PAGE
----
Fans were lined up at the front booth of the Utah State Fair hours before the gates opened on Sept. 6 for tickets to see the Virginia-based band Parachute. They were there six to seven hours before seating for the concert started, hoping to get seats close to the band.
The tickets were free with admission, which felt too good to be true. The fair was crowded with people wearing Parachute shirts eagerly awaiting their performance.
But it didn’t matter where you were seated at the Utah State Fairpark because when the person from the company sponsoring the performance introduced the band, who emerged from their van located just behind the stage, most of the fans rushed to the open area just below the platform.
Parachute took their own respective places on stage: Johnny Stubblefield behind the drums, Alex Hargrave to his left, bass in hand, and next to him lead guitarist Nate McFarland. Yet what sets Parachute apart from other five-piece pop rock bands is Kit French; he is the band’s keyboardist and also their saxophone player. Then, with their lead vocalist, Will Anderson, taking his place at the head of the stage, the band was ready to give the audience what they had waited for for so many hours.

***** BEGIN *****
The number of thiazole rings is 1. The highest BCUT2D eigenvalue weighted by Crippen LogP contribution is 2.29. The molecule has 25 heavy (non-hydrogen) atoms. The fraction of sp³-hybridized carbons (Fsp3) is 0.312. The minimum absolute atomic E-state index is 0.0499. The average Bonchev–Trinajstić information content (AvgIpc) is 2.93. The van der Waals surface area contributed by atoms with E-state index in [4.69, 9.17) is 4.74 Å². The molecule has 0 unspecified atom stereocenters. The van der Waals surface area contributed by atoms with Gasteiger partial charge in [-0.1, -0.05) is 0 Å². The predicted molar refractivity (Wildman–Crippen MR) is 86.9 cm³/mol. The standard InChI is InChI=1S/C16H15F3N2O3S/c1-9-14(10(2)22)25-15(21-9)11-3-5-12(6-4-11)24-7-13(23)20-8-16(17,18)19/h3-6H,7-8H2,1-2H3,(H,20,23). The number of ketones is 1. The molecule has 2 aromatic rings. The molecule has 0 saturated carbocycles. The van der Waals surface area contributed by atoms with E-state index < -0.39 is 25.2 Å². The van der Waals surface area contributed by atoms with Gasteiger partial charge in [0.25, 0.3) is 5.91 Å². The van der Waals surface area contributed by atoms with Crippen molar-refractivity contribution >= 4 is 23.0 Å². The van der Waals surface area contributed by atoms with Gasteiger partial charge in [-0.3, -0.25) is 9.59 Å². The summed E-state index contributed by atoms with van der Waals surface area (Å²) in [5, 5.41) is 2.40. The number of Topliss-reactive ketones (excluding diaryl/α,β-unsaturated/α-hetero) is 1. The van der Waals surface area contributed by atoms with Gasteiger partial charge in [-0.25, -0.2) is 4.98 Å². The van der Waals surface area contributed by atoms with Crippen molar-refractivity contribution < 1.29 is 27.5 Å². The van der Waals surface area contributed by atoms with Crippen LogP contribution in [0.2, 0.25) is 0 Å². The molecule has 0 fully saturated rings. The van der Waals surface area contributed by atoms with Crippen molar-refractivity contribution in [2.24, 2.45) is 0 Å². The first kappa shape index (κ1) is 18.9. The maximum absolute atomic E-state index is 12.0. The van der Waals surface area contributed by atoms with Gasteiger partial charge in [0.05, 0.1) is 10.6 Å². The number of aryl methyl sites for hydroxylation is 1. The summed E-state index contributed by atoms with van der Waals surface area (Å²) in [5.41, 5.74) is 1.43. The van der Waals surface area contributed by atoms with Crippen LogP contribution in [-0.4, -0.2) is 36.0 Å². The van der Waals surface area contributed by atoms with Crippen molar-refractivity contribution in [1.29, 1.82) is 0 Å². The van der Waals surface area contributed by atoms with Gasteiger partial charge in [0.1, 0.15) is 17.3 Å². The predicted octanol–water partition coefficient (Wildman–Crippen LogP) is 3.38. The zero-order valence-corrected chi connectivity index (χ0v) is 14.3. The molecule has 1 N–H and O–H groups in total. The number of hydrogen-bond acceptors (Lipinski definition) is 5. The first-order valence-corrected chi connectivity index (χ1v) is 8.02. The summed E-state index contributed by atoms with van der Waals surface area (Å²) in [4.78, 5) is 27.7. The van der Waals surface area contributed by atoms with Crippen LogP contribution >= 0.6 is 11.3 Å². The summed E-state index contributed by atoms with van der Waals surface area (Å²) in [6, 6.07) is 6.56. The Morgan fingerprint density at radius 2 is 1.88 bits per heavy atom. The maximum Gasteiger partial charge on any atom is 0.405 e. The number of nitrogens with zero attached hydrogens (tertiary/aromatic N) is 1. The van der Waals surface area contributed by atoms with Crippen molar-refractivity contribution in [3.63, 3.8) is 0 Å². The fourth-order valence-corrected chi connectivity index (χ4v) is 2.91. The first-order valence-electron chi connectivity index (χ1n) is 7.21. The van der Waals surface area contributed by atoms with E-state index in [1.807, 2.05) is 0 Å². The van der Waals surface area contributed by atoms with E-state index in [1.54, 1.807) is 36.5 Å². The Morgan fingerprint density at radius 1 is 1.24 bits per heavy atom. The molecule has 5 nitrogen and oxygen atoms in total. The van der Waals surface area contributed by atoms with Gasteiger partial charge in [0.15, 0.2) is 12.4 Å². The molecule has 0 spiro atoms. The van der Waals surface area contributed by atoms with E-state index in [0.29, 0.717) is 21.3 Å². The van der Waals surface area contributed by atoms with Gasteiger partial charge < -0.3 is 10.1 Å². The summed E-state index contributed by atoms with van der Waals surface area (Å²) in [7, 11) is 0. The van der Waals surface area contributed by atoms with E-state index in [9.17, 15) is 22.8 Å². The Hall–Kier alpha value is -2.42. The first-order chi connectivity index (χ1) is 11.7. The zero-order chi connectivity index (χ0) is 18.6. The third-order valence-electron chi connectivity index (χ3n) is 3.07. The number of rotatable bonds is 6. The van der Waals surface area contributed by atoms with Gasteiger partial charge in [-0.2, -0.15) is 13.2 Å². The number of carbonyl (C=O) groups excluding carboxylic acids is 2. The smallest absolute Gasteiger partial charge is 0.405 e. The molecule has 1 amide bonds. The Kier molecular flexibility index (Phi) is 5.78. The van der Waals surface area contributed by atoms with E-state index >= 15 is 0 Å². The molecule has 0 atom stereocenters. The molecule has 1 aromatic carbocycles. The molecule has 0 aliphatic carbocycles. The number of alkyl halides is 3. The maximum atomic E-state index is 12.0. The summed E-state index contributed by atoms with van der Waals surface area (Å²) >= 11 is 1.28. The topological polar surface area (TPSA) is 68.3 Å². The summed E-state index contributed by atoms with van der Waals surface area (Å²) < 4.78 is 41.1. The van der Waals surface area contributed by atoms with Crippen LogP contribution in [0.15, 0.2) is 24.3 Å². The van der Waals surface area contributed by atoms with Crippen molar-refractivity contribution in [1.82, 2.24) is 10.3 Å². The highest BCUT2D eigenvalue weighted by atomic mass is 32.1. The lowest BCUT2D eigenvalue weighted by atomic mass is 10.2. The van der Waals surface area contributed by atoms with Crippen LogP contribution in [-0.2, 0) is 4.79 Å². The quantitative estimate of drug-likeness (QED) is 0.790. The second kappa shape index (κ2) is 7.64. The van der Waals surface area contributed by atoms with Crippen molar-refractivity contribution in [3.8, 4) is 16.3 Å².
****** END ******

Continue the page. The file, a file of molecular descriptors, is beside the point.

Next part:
Parachute started their long-awaited set with a medley of some of their most recognizable songs such as “She is Love” and “Something To Believe In.” The medley soon fed into “Back Again,” a song from their 2009 debut album “Losing Sleep.”
The band — originally known as Sparky’s Flaw — surprised the crowd with two cover songs, “When the Stars Go Blue,” by Ryan Adams but made famous by Tim McGraw, and “Gimme Some Lovin,” by Steve Winwood. Arguably the climax of the show was when front man Will Anders0n scaled the scaffolding on the side of the grandstand stage to belt out the rest of the song. Twice throughout the performance, Anderson balanced on the small concrete wall separating the fans from the stage; he periodically asked the audience for their participation, which they willingly gave.
When Parachute announced that they only had three songs left, the crowd was filled with mixed emotions, but the morale was heightened when the band said that they weren’t going off stage, then coming back on for an encore, because it was awkward and unnecessary.
Parachute left the crowd with “Forever and Always,” a song about two lovers ripped apart by a tragedy. The last seconds of the song were the most emotional. The purely vocal verse had the fans singing along to a farewell from a husband to his wife.
The band praised Utah for being one of their favorite places to play within the states and promised they’d be back every time they were invited.
Katelynn Maes is a junior at Layton High School. Email her at firstname.lastname@example.org.